In order to simulate the adhesion process in time for a generic cell population a computational model based on cellular automata is proposed herein. While the first step of the process occurs in seconds (see Fig. 1a) the cell adhesion was completed after 2 h (see Fig. 1b). Finally new cells can be observed after 24 h, as shown in Fig. 1c.
Fig. 1

Schematic representation of the cell adhesion and proliferation processes

A cellular-automata methodology considering each cell as an individual entity is employed. The simulated area is a generic space whose lower edge is smooth, with a length of 1 mm and a height of 0.5 mm.

A rectangular domain was defined and discretized with square elements. Thus, a regular mesh of 15 \(\upmu \)m-sided quadrilateral-elements was defined, having 67 horizontal and 33 vertical elements. The cell is considered as a two-dimensional 15 \(\upmu \)m-diameter spherical structure in suspension with defined and constant mass and volume. The simulation started with 50 initial cells randomly placed. This number of cells guarantees an available area in the bottom surface of the simulation domain, which represents the substrate where the cell will lie and anchorage.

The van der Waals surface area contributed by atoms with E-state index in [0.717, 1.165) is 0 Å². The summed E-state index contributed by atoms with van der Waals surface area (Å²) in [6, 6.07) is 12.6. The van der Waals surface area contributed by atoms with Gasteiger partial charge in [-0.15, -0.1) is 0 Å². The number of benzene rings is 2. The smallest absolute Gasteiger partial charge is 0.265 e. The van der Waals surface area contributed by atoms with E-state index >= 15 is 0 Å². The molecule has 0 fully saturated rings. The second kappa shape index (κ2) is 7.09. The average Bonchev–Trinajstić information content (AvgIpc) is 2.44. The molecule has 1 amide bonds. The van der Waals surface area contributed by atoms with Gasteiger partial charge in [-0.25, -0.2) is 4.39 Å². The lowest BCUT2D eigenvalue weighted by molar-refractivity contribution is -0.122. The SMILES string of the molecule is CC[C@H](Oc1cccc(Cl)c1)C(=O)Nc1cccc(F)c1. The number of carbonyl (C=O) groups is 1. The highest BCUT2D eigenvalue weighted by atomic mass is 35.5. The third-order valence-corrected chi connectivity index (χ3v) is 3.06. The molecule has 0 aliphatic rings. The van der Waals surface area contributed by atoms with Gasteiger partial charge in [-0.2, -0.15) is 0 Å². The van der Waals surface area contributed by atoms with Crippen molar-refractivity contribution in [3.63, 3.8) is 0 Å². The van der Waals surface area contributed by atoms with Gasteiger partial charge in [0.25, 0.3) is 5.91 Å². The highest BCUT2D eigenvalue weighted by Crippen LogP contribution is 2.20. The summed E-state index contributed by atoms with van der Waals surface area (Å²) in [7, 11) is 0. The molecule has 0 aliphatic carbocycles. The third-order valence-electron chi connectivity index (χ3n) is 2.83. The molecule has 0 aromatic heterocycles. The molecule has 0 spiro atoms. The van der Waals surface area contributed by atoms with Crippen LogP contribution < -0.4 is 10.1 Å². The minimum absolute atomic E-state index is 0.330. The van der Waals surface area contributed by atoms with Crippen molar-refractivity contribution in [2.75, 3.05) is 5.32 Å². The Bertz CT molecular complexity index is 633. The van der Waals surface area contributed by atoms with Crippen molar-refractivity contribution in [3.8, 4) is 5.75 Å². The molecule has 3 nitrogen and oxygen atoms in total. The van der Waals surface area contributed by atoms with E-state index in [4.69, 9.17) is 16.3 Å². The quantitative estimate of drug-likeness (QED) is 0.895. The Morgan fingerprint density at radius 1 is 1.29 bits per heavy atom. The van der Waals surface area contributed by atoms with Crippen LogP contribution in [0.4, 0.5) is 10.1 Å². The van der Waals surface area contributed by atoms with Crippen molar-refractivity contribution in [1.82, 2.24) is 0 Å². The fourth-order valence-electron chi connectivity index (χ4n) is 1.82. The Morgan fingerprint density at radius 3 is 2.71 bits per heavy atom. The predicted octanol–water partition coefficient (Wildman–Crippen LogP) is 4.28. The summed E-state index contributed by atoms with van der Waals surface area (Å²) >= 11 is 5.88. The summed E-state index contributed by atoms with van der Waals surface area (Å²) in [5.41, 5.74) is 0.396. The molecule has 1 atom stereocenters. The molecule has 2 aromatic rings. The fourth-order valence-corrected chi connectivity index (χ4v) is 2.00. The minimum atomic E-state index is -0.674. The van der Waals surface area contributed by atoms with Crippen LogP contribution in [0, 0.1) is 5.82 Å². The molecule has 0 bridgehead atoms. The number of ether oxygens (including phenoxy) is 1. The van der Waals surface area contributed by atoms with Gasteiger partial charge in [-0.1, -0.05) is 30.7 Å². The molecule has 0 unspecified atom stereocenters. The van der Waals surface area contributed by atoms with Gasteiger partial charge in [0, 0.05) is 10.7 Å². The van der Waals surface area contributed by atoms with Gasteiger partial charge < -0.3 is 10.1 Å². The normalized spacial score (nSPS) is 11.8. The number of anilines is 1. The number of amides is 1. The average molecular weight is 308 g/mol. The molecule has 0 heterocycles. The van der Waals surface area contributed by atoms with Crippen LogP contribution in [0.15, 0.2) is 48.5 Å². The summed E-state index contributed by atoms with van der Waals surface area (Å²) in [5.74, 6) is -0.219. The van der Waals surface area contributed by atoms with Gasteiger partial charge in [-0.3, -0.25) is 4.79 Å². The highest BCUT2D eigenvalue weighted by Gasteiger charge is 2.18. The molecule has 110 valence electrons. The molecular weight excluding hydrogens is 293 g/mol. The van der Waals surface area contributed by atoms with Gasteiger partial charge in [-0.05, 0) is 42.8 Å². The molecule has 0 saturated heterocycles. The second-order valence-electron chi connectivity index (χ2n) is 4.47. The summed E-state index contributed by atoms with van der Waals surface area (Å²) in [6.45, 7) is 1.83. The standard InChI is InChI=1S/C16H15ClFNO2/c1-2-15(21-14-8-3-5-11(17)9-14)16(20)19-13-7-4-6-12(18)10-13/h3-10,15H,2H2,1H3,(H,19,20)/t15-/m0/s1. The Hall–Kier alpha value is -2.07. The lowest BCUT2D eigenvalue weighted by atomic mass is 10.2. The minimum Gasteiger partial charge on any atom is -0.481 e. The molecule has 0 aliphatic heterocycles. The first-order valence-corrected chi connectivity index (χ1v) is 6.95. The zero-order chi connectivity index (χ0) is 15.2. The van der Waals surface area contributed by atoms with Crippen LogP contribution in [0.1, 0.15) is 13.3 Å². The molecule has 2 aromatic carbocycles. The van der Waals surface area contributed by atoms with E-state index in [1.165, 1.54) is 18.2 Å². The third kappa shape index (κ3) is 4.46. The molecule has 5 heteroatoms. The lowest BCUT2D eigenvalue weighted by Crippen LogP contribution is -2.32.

To implement the CA model is necessary to define a neighborhood around the element. This delimits the adjoining set of cells and relative position to each of them as a spatial arrangement of pixels, where each participant pixel has an influence on one or more pixels within the spatial arrangement. Starting from an initial state of the cell population, they change their states synchronously at each instant. This change is established via a neighborhood system of Von Neumann, as can be observed in Fig. 2. A free and open boundary is considered in the model where all the cells are allowed to be outside this boundary. Then the number of cells in the model is known. The number of cells can decrease when a cell approaches the boundary limit and thus it becomes out of the cells population.